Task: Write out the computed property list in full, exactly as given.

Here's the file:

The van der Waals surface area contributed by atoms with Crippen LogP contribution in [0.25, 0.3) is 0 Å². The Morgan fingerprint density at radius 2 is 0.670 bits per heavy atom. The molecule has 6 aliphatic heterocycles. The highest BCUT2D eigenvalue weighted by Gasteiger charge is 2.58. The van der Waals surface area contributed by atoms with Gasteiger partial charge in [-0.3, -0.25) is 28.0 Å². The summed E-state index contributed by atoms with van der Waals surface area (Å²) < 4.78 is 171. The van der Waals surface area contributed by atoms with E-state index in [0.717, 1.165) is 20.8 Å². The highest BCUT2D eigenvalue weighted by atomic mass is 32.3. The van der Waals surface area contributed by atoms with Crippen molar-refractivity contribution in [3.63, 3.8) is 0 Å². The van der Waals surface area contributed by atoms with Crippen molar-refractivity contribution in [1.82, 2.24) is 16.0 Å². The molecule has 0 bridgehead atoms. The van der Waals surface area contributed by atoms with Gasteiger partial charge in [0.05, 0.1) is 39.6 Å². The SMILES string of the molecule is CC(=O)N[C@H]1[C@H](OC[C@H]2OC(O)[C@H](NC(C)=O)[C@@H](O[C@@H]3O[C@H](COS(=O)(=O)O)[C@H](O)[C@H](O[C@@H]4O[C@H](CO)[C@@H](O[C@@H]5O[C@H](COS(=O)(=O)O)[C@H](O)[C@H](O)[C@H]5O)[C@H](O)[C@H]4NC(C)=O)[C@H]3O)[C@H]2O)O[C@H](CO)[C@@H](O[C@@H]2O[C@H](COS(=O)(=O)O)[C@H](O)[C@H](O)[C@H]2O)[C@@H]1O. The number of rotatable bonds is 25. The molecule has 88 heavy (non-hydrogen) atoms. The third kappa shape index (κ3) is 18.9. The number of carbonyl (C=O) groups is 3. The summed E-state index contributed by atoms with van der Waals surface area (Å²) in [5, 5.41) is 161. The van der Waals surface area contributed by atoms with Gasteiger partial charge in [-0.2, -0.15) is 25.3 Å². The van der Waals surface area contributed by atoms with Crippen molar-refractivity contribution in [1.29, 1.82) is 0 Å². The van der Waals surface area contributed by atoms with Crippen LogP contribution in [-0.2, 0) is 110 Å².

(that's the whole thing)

The van der Waals surface area contributed by atoms with Crippen LogP contribution in [0.25, 0.3) is 0 Å². The Morgan fingerprint density at radius 2 is 0.670 bits per heavy atom. The molecule has 6 aliphatic heterocycles. The highest BCUT2D eigenvalue weighted by Gasteiger charge is 2.58. The van der Waals surface area contributed by atoms with Gasteiger partial charge in [-0.3, -0.25) is 28.0 Å². The summed E-state index contributed by atoms with van der Waals surface area (Å²) < 4.78 is 171. The van der Waals surface area contributed by atoms with E-state index in [0.717, 1.165) is 20.8 Å². The highest BCUT2D eigenvalue weighted by atomic mass is 32.3. The van der Waals surface area contributed by atoms with Crippen molar-refractivity contribution in [3.63, 3.8) is 0 Å². The van der Waals surface area contributed by atoms with Crippen molar-refractivity contribution in [1.82, 2.24) is 16.0 Å². The molecule has 0 bridgehead atoms. The van der Waals surface area contributed by atoms with Gasteiger partial charge in [0.05, 0.1) is 39.6 Å². The SMILES string of the molecule is CC(=O)N[C@H]1[C@H](OC[C@H]2OC(O)[C@H](NC(C)=O)[C@@H](O[C@@H]3O[C@H](COS(=O)(=O)O)[C@H](O)[C@H](O[C@@H]4O[C@H](CO)[C@@H](O[C@@H]5O[C@H](COS(=O)(=O)O)[C@H](O)[C@H](O)[C@H]5O)[C@H](O)[C@H]4NC(C)=O)[C@H]3O)[C@H]2O)O[C@H](CO)[C@@H](O[C@@H]2O[C@H](COS(=O)(=O)O)[C@H](O)[C@H](O)[C@H]2O)[C@@H]1O. The number of rotatable bonds is 25. The molecule has 88 heavy (non-hydrogen) atoms. The third kappa shape index (κ3) is 18.9. The number of carbonyl (C=O) groups is 3. The summed E-state index contributed by atoms with van der Waals surface area (Å²) in [5, 5.41) is 161. The van der Waals surface area contributed by atoms with Gasteiger partial charge in [-0.2, -0.15) is 25.3 Å². The van der Waals surface area contributed by atoms with Crippen molar-refractivity contribution in [1.29, 1.82) is 0 Å². The van der Waals surface area contributed by atoms with Crippen LogP contribution in [-0.2, 0) is 110 Å².